Mental health is part of our overall well-being, and so seeking help with mental health should be like seeing your doctor for a stomachache, a broken leg, or other physical illnesses. Yet people who seek help dealing with their anxiety or stress often feel like they are being judged, that there is “something wrong” with them. Worse, they fear their employers would find out and think they can’t do their jobs.
Like the rest of the country – and the world really – federal and D.C. government employees are dealing with the enormous stress of the current COVID-19 pandemic. Department of Veterans Affairs health care professionals and Bureau of Prisons officers, for example, might fear they’re bringing the virus back to their families on top of all the stress that comes from their regular work. Talking about mental health issues should therefore be part of everyday discussions about our well-being.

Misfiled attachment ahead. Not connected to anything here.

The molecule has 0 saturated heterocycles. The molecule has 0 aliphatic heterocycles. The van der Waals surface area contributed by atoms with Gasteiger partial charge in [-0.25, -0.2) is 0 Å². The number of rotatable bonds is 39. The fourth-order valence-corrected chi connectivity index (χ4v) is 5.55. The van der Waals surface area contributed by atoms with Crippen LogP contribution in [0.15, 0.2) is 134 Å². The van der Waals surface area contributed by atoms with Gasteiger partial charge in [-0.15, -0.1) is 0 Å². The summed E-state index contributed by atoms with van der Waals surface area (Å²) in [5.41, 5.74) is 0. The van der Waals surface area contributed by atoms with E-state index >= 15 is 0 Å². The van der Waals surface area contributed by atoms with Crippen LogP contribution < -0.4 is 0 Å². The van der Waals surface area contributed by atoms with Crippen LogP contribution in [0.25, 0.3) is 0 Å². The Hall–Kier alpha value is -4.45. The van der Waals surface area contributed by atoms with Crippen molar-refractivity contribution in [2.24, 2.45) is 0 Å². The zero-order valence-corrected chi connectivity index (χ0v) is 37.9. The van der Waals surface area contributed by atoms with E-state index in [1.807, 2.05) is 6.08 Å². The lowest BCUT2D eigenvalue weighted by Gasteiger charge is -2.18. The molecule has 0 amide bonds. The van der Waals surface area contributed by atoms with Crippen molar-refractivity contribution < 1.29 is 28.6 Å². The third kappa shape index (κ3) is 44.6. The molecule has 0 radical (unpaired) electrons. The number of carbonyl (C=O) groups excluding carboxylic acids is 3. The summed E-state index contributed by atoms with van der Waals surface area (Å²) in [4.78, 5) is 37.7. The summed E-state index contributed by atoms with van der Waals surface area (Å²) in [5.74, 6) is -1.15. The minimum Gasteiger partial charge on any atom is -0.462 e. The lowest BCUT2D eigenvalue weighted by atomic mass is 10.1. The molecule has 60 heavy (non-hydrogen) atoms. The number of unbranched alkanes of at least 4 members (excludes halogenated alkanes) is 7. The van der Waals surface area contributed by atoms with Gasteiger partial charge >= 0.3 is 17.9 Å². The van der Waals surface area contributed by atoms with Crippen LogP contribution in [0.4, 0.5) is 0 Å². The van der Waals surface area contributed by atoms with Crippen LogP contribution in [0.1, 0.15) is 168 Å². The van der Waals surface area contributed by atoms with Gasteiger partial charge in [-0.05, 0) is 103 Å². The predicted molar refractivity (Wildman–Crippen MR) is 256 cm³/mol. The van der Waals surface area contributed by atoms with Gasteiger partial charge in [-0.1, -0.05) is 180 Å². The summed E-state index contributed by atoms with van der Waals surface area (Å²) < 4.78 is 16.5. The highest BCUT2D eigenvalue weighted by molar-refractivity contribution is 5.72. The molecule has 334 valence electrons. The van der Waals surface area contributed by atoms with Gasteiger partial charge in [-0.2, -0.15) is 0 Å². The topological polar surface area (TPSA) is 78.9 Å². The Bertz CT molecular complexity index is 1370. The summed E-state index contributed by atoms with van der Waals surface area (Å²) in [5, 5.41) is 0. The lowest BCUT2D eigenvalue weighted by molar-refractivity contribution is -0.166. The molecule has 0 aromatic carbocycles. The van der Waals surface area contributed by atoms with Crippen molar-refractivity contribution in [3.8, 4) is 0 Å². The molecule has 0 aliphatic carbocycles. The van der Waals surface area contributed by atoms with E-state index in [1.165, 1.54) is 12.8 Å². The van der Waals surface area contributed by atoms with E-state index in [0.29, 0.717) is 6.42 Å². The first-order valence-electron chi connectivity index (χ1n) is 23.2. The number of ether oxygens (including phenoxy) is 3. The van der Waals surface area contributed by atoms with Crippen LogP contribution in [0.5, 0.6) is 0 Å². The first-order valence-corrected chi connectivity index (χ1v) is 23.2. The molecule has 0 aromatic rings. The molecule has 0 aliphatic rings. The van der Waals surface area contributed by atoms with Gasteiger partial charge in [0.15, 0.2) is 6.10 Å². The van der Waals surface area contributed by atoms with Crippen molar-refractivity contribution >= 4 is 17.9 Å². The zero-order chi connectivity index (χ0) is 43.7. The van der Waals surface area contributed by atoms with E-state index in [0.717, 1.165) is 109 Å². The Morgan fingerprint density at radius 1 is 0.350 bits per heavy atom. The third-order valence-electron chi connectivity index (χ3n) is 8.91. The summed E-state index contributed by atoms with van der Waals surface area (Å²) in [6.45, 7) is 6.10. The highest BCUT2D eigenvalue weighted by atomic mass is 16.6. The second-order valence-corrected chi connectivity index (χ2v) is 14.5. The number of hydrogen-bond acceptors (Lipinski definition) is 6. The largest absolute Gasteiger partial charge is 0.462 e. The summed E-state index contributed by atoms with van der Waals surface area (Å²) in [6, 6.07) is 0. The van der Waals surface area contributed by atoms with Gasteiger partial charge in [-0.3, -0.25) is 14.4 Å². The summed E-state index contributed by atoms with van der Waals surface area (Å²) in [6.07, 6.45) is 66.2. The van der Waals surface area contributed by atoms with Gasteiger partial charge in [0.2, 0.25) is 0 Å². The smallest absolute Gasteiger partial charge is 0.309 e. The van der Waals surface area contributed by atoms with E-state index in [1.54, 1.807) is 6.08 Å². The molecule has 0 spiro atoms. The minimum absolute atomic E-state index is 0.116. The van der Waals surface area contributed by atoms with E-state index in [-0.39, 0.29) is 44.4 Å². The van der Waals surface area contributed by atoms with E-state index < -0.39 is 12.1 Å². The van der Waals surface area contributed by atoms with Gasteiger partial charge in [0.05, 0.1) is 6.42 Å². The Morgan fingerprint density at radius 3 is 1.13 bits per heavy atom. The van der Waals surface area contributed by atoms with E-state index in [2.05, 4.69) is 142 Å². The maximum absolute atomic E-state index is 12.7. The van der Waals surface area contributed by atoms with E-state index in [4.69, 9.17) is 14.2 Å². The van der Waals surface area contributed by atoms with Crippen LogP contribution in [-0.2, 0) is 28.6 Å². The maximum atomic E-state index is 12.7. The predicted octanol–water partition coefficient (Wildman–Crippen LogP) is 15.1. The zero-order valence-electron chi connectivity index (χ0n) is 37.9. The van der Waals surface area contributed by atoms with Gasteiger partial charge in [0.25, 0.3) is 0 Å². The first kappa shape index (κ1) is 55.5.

“Health and safety at work extends to mental and emotional health as well as physical and chemical hazards. Psychological health, mental and emotional support should be part of health and safety programming--not separate issues that workers try to handle on their own,” said AFGE Health and Safety Specialist Milly Rodriguez.
AFGE last year launched new training to help federal and D.C. government workers protect their mental health. We partnered with Kaiser Permanente Labor Management Partnership to provide the tried-and-true resources that help federal workers not only recognize their own anxiety and stress but also help their coworkers navigate the difficult mental health landscape – even when they are working remotely.
This year we held the same training on Jan. 26 and April 28. The next class will be on Aug. 24. Stay tuned for more information on how to sign up.